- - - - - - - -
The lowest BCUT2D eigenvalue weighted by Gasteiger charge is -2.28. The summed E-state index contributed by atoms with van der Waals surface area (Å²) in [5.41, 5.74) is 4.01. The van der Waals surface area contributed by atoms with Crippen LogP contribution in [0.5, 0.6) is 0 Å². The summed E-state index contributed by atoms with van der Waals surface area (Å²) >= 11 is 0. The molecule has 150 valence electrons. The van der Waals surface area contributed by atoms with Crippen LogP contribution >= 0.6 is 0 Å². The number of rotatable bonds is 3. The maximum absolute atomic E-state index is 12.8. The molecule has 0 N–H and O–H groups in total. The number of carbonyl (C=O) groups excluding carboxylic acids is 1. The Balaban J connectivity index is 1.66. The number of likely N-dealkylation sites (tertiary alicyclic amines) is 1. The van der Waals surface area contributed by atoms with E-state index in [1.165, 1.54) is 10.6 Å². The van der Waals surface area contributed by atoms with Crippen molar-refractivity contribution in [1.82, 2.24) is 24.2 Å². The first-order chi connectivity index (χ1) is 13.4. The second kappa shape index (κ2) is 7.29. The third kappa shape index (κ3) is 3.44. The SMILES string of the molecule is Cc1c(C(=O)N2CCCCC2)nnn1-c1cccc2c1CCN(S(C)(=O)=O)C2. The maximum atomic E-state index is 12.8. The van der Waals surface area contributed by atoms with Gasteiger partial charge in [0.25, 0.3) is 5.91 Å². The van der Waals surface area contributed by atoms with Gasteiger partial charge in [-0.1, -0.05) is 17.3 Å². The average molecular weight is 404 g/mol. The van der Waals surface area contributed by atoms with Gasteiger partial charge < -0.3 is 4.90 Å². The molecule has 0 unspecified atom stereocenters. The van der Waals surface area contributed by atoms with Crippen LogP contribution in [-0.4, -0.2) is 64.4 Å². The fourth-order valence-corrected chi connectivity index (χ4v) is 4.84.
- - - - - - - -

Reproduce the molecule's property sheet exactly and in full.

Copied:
The lowest BCUT2D eigenvalue weighted by Gasteiger charge is -2.28. The summed E-state index contributed by atoms with van der Waals surface area (Å²) in [5.41, 5.74) is 4.01. The van der Waals surface area contributed by atoms with Crippen LogP contribution in [0.5, 0.6) is 0 Å². The summed E-state index contributed by atoms with van der Waals surface area (Å²) >= 11 is 0. The molecule has 150 valence electrons. The van der Waals surface area contributed by atoms with Crippen LogP contribution >= 0.6 is 0 Å². The number of rotatable bonds is 3. The maximum absolute atomic E-state index is 12.8. The molecule has 0 N–H and O–H groups in total. The number of carbonyl (C=O) groups excluding carboxylic acids is 1. The Balaban J connectivity index is 1.66. The number of likely N-dealkylation sites (tertiary alicyclic amines) is 1. The van der Waals surface area contributed by atoms with E-state index in [1.165, 1.54) is 10.6 Å². The van der Waals surface area contributed by atoms with Crippen molar-refractivity contribution in [1.82, 2.24) is 24.2 Å². The first-order chi connectivity index (χ1) is 13.4. The second kappa shape index (κ2) is 7.29. The third kappa shape index (κ3) is 3.44. The SMILES string of the molecule is Cc1c(C(=O)N2CCCCC2)nnn1-c1cccc2c1CCN(S(C)(=O)=O)C2. The maximum atomic E-state index is 12.8. The van der Waals surface area contributed by atoms with Gasteiger partial charge in [0.25, 0.3) is 5.91 Å². The van der Waals surface area contributed by atoms with Gasteiger partial charge in [-0.1, -0.05) is 17.3 Å². The average molecular weight is 404 g/mol. The van der Waals surface area contributed by atoms with Gasteiger partial charge < -0.3 is 4.90 Å². The molecule has 0 unspecified atom stereocenters. The van der Waals surface area contributed by atoms with Crippen LogP contribution in [-0.4, -0.2) is 64.4 Å². The fourth-order valence-corrected chi connectivity index (χ4v) is 4.84.